Will the Fed Raise Interest Rates Again to Fight Inflation?

July 26, 2022 10:02

The US central bank meets on Wednesday, July 27, when it releases its monetary policy statement. 

Will the Federal Reserve raise interest rates again to fight inflation?

The market’s expectation is yes, there will be another interest rate hike in July. The central bank appears determined to tamp down inflation, which reached 9.1 percent in June. 

Growth in the US economy moved into the slow lane in the first half of the year and was easily overtaken by speeding inflation rates. One school of thought holds that the US fell into a technical recession in the second quarter following negative growth in the first quarter of minus 1.6 percent. Other opinions point to resilient employment levels and re-emerging sectors of the economy following COVID-19 pandemic restrictions.

The latest GDP growth rate in the US will be released on Thursday, July 28, one day after the Fed’s interest rate decision. If there is a technical recession, the US Dollar may go through volatility because of the possibility the currency could lose some of its current support. Market sentiment appears to be hedging as gold spot prices edged up ahead of the red-flag trading events coming up this week.

EURUSD dynamics change?

Last week, the EUR rose on better sentiment after the European Central Bank (ECB) decided to lift key interest rate guidance from zero to 0.5 percent. After hitting parity prior to the ECB’s decision, the EURUSD’s dynamics may shift further if the US drifts into recession. If the EUR becomes more competitive now that the ECB is on a hawkish course, it would likely shore up spending power within the trading bloc.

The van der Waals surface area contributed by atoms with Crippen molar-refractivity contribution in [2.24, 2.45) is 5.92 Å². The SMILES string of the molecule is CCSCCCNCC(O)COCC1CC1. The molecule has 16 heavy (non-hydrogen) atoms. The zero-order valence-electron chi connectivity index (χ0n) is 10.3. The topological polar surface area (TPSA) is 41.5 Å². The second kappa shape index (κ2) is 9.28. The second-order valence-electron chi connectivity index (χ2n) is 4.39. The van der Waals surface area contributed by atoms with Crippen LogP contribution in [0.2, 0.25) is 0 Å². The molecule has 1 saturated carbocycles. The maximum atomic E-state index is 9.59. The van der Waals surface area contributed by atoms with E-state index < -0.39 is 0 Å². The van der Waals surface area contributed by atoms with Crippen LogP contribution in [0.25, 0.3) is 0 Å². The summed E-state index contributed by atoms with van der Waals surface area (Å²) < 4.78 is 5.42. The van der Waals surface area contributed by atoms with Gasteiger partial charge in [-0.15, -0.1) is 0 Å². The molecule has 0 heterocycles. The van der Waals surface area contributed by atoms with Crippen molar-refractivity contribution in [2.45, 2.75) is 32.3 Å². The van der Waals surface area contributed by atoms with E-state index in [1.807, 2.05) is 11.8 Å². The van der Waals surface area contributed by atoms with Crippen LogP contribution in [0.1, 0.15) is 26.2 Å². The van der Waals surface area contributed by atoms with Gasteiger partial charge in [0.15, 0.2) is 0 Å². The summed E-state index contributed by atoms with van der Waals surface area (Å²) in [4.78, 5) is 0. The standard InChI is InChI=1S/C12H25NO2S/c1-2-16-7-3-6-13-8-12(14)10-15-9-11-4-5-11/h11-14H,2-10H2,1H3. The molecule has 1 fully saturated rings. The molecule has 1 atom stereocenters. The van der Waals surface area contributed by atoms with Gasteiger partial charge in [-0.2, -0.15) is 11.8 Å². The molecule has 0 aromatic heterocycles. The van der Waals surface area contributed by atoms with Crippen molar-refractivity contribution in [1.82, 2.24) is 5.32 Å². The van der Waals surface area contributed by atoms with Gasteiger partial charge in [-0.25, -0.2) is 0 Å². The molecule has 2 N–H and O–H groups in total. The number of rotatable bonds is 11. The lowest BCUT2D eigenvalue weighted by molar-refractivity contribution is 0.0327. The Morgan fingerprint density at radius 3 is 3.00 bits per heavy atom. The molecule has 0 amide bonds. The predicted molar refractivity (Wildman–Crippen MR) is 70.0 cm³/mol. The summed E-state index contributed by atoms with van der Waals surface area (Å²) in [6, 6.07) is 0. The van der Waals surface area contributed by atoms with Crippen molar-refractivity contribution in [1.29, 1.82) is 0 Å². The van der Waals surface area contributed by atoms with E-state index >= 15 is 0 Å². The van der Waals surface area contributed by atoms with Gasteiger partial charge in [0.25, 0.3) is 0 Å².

In other news, US Durable Goods Orders for June are set for release on Wednesday, July 27. The results will shed more light on whether inflation is slowing down investment and spending. The gauge is expected to have fallen from 0.8 percent in May to minus 0.2 percent in June. Any surprises could impact the USD.

Finally in trading news, Australia announces its quarterly Consumer Price Index (CPI) results for the second quarter. Inflation is expected to have fallen from 2.1 percent in the first quarter to 1.8 percent in Q2, and any shocks to expectations could move the AUD currency pairs.

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This material does not contain and should not be construed as containing investment advice, investment recommendations, an offer of or solicitation for any transactions in financial instruments. Please note that such trading analysis is not a reliable indicator for any current or future performance, as circumstances may change over time. Before making any investment decisions, you should seek advice from independent financial advisors to ensure you understand the risks.

Sarah Fenwick
Sarah Fenwick Financial Writer, Admirals London

Sarah Fenwick's background is in journalism and mass communications. She has worked as a correspondent covering Swiss Stock Exchange news and written about finance and economics for 15 years.